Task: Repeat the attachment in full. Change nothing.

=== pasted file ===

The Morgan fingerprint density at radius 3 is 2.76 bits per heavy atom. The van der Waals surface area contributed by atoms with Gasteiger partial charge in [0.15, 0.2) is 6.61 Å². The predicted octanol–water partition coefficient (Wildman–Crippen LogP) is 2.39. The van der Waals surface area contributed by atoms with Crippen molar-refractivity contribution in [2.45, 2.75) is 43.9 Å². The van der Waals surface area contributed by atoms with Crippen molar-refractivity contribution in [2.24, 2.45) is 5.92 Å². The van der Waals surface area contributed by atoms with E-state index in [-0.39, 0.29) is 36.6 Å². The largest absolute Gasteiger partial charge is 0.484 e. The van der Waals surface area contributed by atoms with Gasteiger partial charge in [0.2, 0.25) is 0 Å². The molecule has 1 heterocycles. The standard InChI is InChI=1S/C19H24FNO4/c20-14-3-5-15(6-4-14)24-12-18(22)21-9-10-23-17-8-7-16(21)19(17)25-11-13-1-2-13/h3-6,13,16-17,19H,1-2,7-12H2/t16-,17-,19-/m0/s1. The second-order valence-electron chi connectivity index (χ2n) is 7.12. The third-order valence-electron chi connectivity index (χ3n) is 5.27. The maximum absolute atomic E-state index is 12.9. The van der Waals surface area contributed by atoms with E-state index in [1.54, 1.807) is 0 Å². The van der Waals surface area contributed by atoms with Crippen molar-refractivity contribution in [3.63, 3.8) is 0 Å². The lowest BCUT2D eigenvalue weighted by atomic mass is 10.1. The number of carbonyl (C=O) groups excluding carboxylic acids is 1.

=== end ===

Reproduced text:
The Morgan fingerprint density at radius 3 is 2.76 bits per heavy atom. The van der Waals surface area contributed by atoms with Gasteiger partial charge in [0.15, 0.2) is 6.61 Å². The predicted octanol–water partition coefficient (Wildman–Crippen LogP) is 2.39. The van der Waals surface area contributed by atoms with Crippen molar-refractivity contribution in [2.45, 2.75) is 43.9 Å². The van der Waals surface area contributed by atoms with Crippen molar-refractivity contribution in [2.24, 2.45) is 5.92 Å². The van der Waals surface area contributed by atoms with E-state index in [-0.39, 0.29) is 36.6 Å². The largest absolute Gasteiger partial charge is 0.484 e. The van der Waals surface area contributed by atoms with Gasteiger partial charge in [0.2, 0.25) is 0 Å². The molecule has 1 heterocycles. The standard InChI is InChI=1S/C19H24FNO4/c20-14-3-5-15(6-4-14)24-12-18(22)21-9-10-23-17-8-7-16(21)19(17)25-11-13-1-2-13/h3-6,13,16-17,19H,1-2,7-12H2/t16-,17-,19-/m0/s1. The second-order valence-electron chi connectivity index (χ2n) is 7.12. The third-order valence-electron chi connectivity index (χ3n) is 5.27. The maximum absolute atomic E-state index is 12.9. The van der Waals surface area contributed by atoms with E-state index in [1.54, 1.807) is 0 Å². The van der Waals surface area contributed by atoms with Crippen molar-refractivity contribution in [3.63, 3.8) is 0 Å². The lowest BCUT2D eigenvalue weighted by atomic mass is 10.1. The number of carbonyl (C=O) groups excluding carboxylic acids is 1.